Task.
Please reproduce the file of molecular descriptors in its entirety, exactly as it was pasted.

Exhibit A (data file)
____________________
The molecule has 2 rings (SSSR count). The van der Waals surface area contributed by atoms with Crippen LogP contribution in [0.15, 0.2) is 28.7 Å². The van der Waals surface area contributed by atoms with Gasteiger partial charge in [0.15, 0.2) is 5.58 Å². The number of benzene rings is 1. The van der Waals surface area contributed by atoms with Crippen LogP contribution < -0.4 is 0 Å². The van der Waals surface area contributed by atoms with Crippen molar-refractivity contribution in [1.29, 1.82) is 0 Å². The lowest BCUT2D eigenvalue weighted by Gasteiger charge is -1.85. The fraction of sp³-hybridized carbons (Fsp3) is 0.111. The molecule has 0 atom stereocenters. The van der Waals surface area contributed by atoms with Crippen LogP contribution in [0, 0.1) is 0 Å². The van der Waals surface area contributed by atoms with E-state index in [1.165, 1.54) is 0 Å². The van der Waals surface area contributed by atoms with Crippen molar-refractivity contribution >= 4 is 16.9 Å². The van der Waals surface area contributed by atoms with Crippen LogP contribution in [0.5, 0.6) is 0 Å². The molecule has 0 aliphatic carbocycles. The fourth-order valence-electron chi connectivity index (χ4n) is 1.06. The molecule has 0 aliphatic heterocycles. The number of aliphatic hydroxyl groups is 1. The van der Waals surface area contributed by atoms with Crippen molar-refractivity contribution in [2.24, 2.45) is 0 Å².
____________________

The molecule has 2 rings (SSSR count). The van der Waals surface area contributed by atoms with Crippen LogP contribution in [0.15, 0.2) is 28.7 Å². The van der Waals surface area contributed by atoms with Gasteiger partial charge in [0.15, 0.2) is 5.58 Å². The number of benzene rings is 1. The van der Waals surface area contributed by atoms with Crippen LogP contribution < -0.4 is 0 Å². The van der Waals surface area contributed by atoms with Crippen molar-refractivity contribution in [1.29, 1.82) is 0 Å². The lowest BCUT2D eigenvalue weighted by Gasteiger charge is -1.85. The fraction of sp³-hybridized carbons (Fsp3) is 0.111. The molecule has 0 atom stereocenters. The van der Waals surface area contributed by atoms with Crippen LogP contribution in [0, 0.1) is 0 Å². The van der Waals surface area contributed by atoms with E-state index in [1.165, 1.54) is 0 Å². The van der Waals surface area contributed by atoms with Crippen molar-refractivity contribution >= 4 is 16.9 Å². The van der Waals surface area contributed by atoms with Crippen LogP contribution in [0.5, 0.6) is 0 Å². The molecule has 0 aliphatic carbocycles. The fourth-order valence-electron chi connectivity index (χ4n) is 1.06. The molecule has 0 aliphatic heterocycles. The number of aliphatic hydroxyl groups is 1. The van der Waals surface area contributed by atoms with Crippen molar-refractivity contribution in [2.24, 2.45) is 0 Å².